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Ballad of Narayama

"The Ballad of Narayama" is a Japanese film of great beauty and elegant artifice, telling a story of startling cruelty. What a space it opens…

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Charlie's Angels

Charlie's Angels movie review

“Charlie’s Angels” is the reboot you never knew you needed in your life.

As writer, director, producer and co-star, Elizabeth Banks has achieved a tricky (if somewhat inconsistent) balance between reveling in the playful, escapist fun of the original 1970s TV detective series and asserting a wholly necessary and modern feminist vision. Her movie is brisk and knowingly silly, but it also slows down occasionally to allow her characters to connect and interact as strong, loyal women looking out for each other. 


Of course, the clothes are great: racks of shimmery, sequined knockouts and rows of fierce pumps. And it wouldn’t be a “Charlie’s Angels” adventure without a variety of wild costumes for the ladies to don for their undercover assignments as well as an assortment of high-tech gadgets. (The Altoids that aren’t really Altoids are handy.) But Banks—who’s swaddled in a range of luxurious coats and sunglasses herself as the Angels’ subtly wisecracking Bosley—is more interested in what those kinds of outfits symbolize when you’re woman, and how the exterior image can be used as a means of manipulation. As a woman directing a “Charlie’s Angels” movie (following the early 2000s offerings from McG), her gaze reflects her deep appreciation of female power.

This much is clear from the film’s opening sequence in which a platinum-wigged Kristen Stewart (who runs away with this movie—more on that later) seduces a shady businessman over dinner in all the most obviously flirtatious ways. The fact that he has no idea she’s slowly but surely tying him up in literal knots is a testament to her skills but also his idiocy. Men can be malleable, and the women of “Charlie’s Angels” know how to use that to their advantage.

The actual crime solving seems secondary—and truthfully, the doo-dad that drives the narrative in Banks’ script couldn’t be more McGuffin-y. It’s a hand-held device that, in theory, is a revolutionary and Earth-friendly means of generating energy. But in the wrong hands, it could also be used as a weapon. Dun dun dunnnn!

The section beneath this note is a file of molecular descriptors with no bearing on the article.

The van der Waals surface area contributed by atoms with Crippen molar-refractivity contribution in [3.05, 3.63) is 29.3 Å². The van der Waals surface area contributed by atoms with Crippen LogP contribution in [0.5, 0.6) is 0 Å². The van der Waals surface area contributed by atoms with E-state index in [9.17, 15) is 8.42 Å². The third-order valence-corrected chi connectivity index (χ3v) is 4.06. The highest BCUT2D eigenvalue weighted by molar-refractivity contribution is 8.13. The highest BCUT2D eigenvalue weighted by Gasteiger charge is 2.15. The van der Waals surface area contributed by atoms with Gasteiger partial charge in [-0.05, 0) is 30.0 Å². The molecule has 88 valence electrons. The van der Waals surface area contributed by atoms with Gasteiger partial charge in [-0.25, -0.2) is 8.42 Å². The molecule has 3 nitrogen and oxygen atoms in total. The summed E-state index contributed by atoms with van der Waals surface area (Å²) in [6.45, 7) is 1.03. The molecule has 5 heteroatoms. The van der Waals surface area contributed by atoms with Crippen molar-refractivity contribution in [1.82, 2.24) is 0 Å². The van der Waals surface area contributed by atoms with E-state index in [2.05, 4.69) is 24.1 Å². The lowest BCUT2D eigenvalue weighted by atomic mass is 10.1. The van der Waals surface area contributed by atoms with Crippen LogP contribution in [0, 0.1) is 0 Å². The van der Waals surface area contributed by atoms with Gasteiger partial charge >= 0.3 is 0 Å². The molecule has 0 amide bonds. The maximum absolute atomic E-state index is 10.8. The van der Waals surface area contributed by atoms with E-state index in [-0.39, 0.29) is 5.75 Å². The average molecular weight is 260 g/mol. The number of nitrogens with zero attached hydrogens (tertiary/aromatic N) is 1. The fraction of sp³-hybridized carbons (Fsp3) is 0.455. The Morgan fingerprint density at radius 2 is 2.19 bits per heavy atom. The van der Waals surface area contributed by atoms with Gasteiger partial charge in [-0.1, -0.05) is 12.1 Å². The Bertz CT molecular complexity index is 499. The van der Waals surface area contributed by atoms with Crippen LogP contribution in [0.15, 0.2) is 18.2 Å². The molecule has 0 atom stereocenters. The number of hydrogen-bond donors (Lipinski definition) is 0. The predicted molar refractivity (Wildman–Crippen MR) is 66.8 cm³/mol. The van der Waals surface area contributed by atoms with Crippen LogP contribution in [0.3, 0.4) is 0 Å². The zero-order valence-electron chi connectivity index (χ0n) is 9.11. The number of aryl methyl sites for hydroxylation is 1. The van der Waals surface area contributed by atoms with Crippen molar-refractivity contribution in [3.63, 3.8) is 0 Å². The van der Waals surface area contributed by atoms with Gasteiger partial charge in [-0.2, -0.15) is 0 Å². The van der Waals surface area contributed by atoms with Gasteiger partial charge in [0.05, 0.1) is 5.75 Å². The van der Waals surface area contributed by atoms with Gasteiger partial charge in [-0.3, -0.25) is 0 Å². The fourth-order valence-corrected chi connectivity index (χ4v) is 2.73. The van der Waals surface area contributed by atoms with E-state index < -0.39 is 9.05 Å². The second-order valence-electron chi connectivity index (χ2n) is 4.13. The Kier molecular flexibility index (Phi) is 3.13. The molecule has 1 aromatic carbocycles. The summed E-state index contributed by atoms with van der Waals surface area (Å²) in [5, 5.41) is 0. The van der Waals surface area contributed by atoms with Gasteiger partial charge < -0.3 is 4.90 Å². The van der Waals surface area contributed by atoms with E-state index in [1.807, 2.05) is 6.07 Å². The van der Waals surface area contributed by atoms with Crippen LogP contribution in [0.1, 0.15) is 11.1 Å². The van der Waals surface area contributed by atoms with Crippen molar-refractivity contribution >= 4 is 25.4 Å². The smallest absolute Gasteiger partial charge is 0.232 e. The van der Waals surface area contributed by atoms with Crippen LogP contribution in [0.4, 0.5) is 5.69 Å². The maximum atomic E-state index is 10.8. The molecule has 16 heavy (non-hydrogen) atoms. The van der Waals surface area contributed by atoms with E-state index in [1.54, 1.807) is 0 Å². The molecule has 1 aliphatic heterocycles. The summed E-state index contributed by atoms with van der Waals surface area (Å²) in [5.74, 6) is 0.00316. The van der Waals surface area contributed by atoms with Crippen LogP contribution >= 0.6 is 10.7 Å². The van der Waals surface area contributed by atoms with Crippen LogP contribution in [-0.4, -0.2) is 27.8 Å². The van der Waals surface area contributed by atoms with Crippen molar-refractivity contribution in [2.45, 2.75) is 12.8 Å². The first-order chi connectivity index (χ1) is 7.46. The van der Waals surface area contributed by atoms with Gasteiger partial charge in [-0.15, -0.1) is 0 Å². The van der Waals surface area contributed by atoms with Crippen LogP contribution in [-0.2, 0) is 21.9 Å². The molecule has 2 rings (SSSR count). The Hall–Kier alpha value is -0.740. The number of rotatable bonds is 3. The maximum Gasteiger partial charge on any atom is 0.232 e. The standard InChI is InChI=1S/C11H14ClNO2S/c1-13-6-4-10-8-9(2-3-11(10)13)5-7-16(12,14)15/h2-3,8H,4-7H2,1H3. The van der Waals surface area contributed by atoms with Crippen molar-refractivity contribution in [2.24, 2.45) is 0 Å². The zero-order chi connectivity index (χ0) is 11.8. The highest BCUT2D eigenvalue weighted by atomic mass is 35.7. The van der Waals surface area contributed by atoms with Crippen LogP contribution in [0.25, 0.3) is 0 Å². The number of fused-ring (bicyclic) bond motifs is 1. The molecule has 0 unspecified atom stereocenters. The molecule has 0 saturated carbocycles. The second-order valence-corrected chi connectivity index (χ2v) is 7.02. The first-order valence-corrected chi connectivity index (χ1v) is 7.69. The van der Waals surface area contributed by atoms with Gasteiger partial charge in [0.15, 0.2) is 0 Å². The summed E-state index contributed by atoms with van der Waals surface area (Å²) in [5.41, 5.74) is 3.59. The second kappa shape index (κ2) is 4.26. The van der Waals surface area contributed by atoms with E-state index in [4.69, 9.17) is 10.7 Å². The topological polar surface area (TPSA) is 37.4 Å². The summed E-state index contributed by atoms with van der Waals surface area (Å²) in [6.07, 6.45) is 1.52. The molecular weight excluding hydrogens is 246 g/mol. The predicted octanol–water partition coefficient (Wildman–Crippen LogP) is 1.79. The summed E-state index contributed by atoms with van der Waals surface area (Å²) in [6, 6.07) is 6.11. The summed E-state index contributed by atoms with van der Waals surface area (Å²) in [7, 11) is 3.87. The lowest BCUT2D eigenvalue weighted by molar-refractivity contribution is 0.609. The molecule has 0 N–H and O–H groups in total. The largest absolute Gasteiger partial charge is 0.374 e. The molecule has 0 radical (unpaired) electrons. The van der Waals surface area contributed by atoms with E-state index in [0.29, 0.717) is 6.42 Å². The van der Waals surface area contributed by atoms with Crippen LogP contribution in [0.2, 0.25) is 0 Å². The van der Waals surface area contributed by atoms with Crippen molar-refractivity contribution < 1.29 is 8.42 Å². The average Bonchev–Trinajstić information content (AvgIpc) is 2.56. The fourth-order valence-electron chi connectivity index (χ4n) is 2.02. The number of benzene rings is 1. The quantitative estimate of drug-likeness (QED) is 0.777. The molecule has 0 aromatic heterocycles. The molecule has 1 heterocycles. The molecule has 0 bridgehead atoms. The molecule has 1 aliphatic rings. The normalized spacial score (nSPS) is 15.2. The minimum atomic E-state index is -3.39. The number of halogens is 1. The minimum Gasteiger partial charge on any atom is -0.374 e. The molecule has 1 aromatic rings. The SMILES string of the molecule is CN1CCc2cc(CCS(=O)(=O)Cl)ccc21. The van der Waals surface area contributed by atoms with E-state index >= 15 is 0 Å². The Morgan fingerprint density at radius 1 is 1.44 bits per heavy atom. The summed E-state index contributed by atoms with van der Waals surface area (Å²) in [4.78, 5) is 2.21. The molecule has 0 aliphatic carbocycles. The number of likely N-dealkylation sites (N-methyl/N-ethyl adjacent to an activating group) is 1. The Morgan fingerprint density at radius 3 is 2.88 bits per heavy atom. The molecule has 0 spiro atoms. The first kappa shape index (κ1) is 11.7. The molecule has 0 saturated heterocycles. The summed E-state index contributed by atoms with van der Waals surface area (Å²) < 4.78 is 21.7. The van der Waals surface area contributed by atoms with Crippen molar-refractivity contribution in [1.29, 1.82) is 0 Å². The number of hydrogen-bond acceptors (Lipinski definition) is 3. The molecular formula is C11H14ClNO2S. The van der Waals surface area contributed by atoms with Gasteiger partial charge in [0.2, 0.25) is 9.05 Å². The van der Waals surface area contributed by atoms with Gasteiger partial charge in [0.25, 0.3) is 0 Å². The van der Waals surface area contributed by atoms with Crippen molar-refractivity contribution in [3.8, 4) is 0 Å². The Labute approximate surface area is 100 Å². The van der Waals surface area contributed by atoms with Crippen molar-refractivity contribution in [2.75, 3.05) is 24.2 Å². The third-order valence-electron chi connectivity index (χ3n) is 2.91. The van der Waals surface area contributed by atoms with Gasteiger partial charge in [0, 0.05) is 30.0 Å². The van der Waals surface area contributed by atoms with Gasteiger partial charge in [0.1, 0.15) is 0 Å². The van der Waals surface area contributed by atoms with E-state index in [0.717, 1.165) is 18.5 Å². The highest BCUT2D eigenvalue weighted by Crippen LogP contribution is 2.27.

Established Angels Sabina (Stewart as a bad-girl heiress) and former MI6 agent Jane (the commanding and charismatic stunner Ella Balinska) team up with the brilliant, young engineer who devised the technology and blew the whistle on its possible improper use to keep bad guys from stealing it for their own nefarious purposes. Elena (Naomi Scott of the live-action “Aladdin”) is our conduit into this glamorous and dangerous world, but her scientific strengths also provide just the right complement for this team. If the statuesque Jane is the all-business brawn and Sabina is the quick-witted, wild-card decoy, Elena is the exceedingly capable brains of the operation, and it doesn’t take her long to get up to speed.


Sam Claflin plays the smug and insanely wealthy tech bro whose company is releasing the device and Nat Faxon is Elena’s jerk boss who wants to sell it on the black market first. Jonathan Tucker is the wiry and tatted assassin on a mission to stop Elena and her new friends from exposing whatever underhanded plan is in the works (and there’s a red herring in that regard, not that it really matters). And Djimon Hounsou and Noah Centineo get little to do as two of the men who aren’t completely selfish jerks. It’s a solid cast of actors who know better than to take any of this too seriously.

But “Charlie’s Angels” is truly about the women in a way it never has been before, for better and for worse. The girl-power vibe that provides the film’s energy is unmistakable and often exhilarating, but it can also be heavy-handed. We didn’t need an opening montage of girls and women doing awesome things around the globe; it’s clunky and feels out of place. Similarly, while it’s an intriguing and relevant detail that one of Jane’s former informants in Istanbul also runs a women’s clinic, we didn’t need to see the van full of birth control pills and tampons the Angels provide to understand that this is an important service.

These are minor speed bumps along a breezy ride, though. And no matter the setting—from massive action set pieces (which are sometimes choppily edited) to quieter moments of the Angels sitting around chatting—it’s obvious that Stewart is having a blast letting loose in a rare comic role. She’s magnetic in an entirely different way. She’s never had the opportunity to show off her off-kilter timing or her inspired physicality quite like this. Her Sabina is a constant surprise—not just for us, but for the villains around the world who have the misfortune of finding themselves in her sights.


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